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The Oral-Systemic Connection: How your mouth affects your whole body

May 21 • 1 minute read

Many people are unaware that having periodontal disease (the destruction of gum tissue and bone that hold our teeth in place) can affect your overall health.  A study published by the CDC reported that an incredible 47.2% of American adults have periodontal disease.  That number increases significantly (over 70%) when you just look at people over age 65 [https://www.perio.org/consumer/cdc-study.htm].  Periodontal disease (gum disease) is not only the number one reason people lose teeth, however; it can also affect the health of your body!

Periodontal disease is a bacterial infection, and in its earliest stages, it’s called gingivitis.  It starts when an accumulation of plaque (a colony of bacteria, food debris, and saliva) is NOT regularly removed from the gums and teeth.  The bacteria in plaque produce toxins/acids that irritate and infect the gums, eventually destroying the jaw bone that supports the teeth.  When periodontal disease is not treated it can eventually lead to tooth loss.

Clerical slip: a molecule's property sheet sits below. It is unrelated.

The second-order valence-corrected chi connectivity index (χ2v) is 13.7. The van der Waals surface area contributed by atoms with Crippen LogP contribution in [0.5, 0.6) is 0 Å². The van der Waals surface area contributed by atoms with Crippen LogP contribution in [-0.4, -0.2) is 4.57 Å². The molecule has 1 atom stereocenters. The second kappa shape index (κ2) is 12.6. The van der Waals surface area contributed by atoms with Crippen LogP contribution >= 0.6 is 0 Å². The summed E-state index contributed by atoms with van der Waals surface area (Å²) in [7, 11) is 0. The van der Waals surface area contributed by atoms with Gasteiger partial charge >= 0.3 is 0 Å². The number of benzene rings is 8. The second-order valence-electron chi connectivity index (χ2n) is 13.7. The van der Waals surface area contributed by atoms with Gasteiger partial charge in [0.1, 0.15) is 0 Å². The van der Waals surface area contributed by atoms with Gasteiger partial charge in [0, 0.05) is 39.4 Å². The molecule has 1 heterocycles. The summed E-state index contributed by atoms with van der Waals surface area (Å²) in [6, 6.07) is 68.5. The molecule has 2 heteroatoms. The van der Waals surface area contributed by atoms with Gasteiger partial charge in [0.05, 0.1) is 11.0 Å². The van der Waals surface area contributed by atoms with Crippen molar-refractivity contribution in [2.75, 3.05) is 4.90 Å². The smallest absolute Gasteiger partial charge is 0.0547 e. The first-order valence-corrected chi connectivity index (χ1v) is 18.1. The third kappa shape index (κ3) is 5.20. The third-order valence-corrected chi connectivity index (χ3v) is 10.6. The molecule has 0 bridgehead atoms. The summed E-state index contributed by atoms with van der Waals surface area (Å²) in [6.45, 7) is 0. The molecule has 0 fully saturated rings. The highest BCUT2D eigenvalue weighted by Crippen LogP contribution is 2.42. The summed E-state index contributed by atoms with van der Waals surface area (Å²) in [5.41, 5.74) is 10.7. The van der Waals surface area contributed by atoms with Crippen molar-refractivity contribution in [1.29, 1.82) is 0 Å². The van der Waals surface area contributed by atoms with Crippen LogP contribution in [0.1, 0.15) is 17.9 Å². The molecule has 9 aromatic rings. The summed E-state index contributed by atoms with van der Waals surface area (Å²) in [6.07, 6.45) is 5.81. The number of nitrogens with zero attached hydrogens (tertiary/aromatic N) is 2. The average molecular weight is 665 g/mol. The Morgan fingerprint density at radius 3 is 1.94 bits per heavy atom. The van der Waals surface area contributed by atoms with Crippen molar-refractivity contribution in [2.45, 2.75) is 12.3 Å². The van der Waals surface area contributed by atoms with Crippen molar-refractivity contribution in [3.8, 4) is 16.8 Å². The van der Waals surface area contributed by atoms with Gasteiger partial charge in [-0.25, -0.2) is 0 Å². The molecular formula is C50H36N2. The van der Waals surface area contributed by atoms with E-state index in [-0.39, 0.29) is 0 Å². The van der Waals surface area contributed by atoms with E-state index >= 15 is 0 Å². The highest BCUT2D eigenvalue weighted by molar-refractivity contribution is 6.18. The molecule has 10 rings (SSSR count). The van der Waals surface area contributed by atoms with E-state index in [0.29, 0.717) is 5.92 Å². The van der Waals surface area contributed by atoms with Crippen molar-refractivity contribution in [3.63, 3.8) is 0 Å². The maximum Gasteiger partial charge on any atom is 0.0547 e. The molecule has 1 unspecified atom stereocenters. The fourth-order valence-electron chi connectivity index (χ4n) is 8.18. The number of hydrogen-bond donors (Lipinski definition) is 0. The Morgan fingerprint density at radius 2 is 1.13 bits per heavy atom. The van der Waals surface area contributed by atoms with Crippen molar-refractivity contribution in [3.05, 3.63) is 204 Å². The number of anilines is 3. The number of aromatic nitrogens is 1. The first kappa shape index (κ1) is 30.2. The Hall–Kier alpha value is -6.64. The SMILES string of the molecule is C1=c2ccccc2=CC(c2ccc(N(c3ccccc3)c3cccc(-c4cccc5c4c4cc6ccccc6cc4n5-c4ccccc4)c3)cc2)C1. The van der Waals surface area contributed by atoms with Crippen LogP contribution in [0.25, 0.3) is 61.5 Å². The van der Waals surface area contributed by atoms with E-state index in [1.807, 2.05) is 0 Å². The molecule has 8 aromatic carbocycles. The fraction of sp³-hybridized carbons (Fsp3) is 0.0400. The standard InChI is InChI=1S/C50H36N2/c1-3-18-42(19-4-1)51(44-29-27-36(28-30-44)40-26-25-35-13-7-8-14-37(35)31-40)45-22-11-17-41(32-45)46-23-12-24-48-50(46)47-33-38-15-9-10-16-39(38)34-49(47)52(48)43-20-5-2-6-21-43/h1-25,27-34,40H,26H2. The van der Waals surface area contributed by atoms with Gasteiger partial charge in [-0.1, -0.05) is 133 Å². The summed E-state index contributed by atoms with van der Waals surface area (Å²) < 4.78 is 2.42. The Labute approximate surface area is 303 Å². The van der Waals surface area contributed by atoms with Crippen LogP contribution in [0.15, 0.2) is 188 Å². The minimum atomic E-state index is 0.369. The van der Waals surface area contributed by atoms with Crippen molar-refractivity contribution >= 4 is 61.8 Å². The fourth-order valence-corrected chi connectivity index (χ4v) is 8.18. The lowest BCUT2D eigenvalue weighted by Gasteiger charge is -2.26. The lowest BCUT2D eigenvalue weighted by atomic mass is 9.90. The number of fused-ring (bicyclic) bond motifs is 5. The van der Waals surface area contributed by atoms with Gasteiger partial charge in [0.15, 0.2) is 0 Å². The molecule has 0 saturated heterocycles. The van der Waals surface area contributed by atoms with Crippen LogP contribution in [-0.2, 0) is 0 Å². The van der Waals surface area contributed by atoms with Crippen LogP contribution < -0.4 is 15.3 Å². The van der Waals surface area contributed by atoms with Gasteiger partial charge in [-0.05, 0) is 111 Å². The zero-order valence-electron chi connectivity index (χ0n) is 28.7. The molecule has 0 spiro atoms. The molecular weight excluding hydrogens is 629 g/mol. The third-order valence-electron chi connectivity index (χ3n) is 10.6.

There are numerous studies that have looked into the correlation between gum disease and major medical conditions [https://www.mayoclinic.org/healthy-lifestyle/adult-health/in-depth/dental/art-20047475].  These studies suggest people with periodontal disease are at a greater risk of systemic disease.  They also indicate that periodontal disease can allow oral bacteria to enter the bloodstream and travel to major organs, beginning new infections.  Research suggests that periodontal bacteria in the blood stream can:

  • Contribute to the development of heart disease
  • Increase the risk of stroke
  • Compromise the health of those that have diabetes or respiratory diseases
  • Increase a woman’s risk of having a preterm, low-birth weight baby

While there is still much research to be done in order to fully understand the link between periodontal disease and systemic diseases, research has shown that infections in the mouth can wreak havoc elsewhere in the body due to the spread of bacteria and the increase in inflammation.  For example, 41% of brain abscesses come from dental origin.  41%!!! 

To ensure a healthy, disease-free mouth, we recommend the importance of regular dental check-ups and cleanings, which include a periodontal evaluation.  Also, diligent home care and a proper diet can help reduce plaque and bacteria in the mouth.

Remember the mouth-body connection!  Taking care of your oral health can improve to your overall medical health!

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